And so, in April 2021, Nvidia threw its hat in the CPU ring. There are several cool things about the Grace chip. The most important thing is that it uses cheap LPDDR5 memory – the kind used in laptops – and Nvidia has enough channels on the device to provide up to 546 GB/sec of bandwidth to up to 512 GB of memory across its 32 channels. That is enough capacity to be interesting as well as enough bandwidth to be interesting for both traditional HPC simulation and modeling and for AI training for large language models and recommendation systems. That’s 8X the capacity of HBM2e memory at about a third the bandwidth at about a third the cost per GB, or about the same cost as DDR5 main memory, but with 4X the channels at one eighth the capacity but 1.5X the bandwidth. (Nvidia’s table explaining all of this was divulged in August 2022.)
From our eye, the Grace chip layout looks like it was designed to support 96 cores in a 3 nanometer 3N process from Taiwan Semiconductor Manufacturing Co and then because of issues with the 3N rollout (or to have most of the design ready for 96 cores when 3N was ready) was cut back to 84 cores and a custom 4N process (the same one used by Nvidia to make the Hopper GH100 GPU), with only 72 of those cores being promised to customers so as to improve the effective yield. Those latter numbers come from counting logic blocks on the die shots from two years ago. In a document that was given to use after the announcement, Nvidia contends that the design has 76 cores, with 72 exposed. We still think Nvidia desired to have more cores and the layout is asymmetrical, as you can clearly see in the die shot. Our point remains.
Nvidia did not use its own cores, which it could have, as we learned from Arm Holdings in September 2022, when it confirmed that Nvidia was using the “Demeter” Neoverse V2 cores created by itself. That is one generation further than the “Zeus” V1 cores that Amazon Web Services is using in its Graviton3 Arm processors. The Demeter cores hew to the Armv9-A specification and include SVE2 vector support plus nested virtualization support (important for cloud builders).
Nvidia has not announced clock speeds, but a single Grace chip has an estimated SPECint_Rate_2017 of 370, about what 36 Intel “Skylake” cores (half the number of Grace cores) would do at a reasonable clock speed. No one knows the exact width and precisions of the vector math units in the V2 core, but it looks like the performance is quite a bit higher than we expected back in August 2022.
We guessed that a Grace chip running at between 2 GHz and 2.3 GHz with a pair of 128-bit SVE2 vector math units would be able to do 2.3 teraflops to 2.65 teraflops of peak theoretical performance at FP64 precision. But if you do the math on the Isambard 3 system going into the GW4 collective in England, which has 384 Grace-Grace superchips (or 784 of the GC100 CPUs as we are calling them) and which is rated at a peak 2.7 petaflops, that works out to 3.55 teraflops per Grace chip. Like we suggested back in March 2022, we think Nvidia wanted 256-bit SVE2 vectors in its cores, or perhaps a quad of 128-bit vectors if that is what Arm Holdings is doing with the V2 cores, and if they are twice as wide then the clock speed can drop down to 1.55 GHz and hit that 3.55 teraflops per Grace number.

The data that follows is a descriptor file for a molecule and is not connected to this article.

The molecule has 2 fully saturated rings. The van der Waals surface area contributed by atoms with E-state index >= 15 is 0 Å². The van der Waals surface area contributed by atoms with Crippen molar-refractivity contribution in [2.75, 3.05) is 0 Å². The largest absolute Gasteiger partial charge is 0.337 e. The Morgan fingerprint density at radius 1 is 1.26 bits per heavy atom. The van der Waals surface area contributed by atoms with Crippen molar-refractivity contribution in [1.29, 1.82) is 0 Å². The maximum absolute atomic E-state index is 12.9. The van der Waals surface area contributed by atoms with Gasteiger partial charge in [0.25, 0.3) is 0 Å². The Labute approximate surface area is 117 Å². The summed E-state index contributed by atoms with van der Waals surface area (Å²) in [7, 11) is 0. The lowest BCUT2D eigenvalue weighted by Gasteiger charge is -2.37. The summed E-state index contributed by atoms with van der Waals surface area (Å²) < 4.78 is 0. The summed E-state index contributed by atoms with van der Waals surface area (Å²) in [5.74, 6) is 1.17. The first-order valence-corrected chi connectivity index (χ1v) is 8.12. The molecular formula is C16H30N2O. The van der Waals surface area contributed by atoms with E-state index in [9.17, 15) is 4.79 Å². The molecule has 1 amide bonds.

We shall see. (In fact, after we went to press in the middle of the night, this document became available and we can confirm it is a quad of 128-bit vectors on the V2 core, which Arm Holdings and Nvidia could have revealed a long time ago.)
The thing that Grace is bringing to bear is bandwidth and memory coherency, both on the die and across compute complexes comprised of CPUs and GPUs.
There is a lot of bandwidth on the mesh interconnect linking the V2 cores to each other, to their scalable coherent caches (SCCs), to the LPDDR5 memory controllers, the PCI-Express/coherent NVLink bus, and the NVLink 4.0 C2C interface that links two Grace chips together:
Up to four superchips can be linked in a coherent fashion to each other, creating an eight-way CPU server with NUMA memory. That NVLink 4.0 C2C interface runs at 900 GB/sec and can hook a Grace CPU to another Grace CPU or to a Hopper GPU in a very tightly configured, coherent compute engine. Last August, Nvidia revealed that this NVLink C2C interface can move data at 1.3 picojoules per bit, which is 5X as energy efficient as a PCI-Express 5.0 interconnect and offers 7X the bandwidth of PCI-Express 5.0 x16 links. The CPUs and GPUs in the Nvidia complex have a shared virtual address space across their memories, and the GPU has access to pageable memory, memory page tables are shared across the devices, and the malloc and memap pointers used in CPU architectures can be used to access the GPU memory. And as we said before, this leads us to wonder if Nvidia will eventually offer a coreless Grace CPU as a special memory extender for those who just want to run fatter memories on their Hopper GPUs.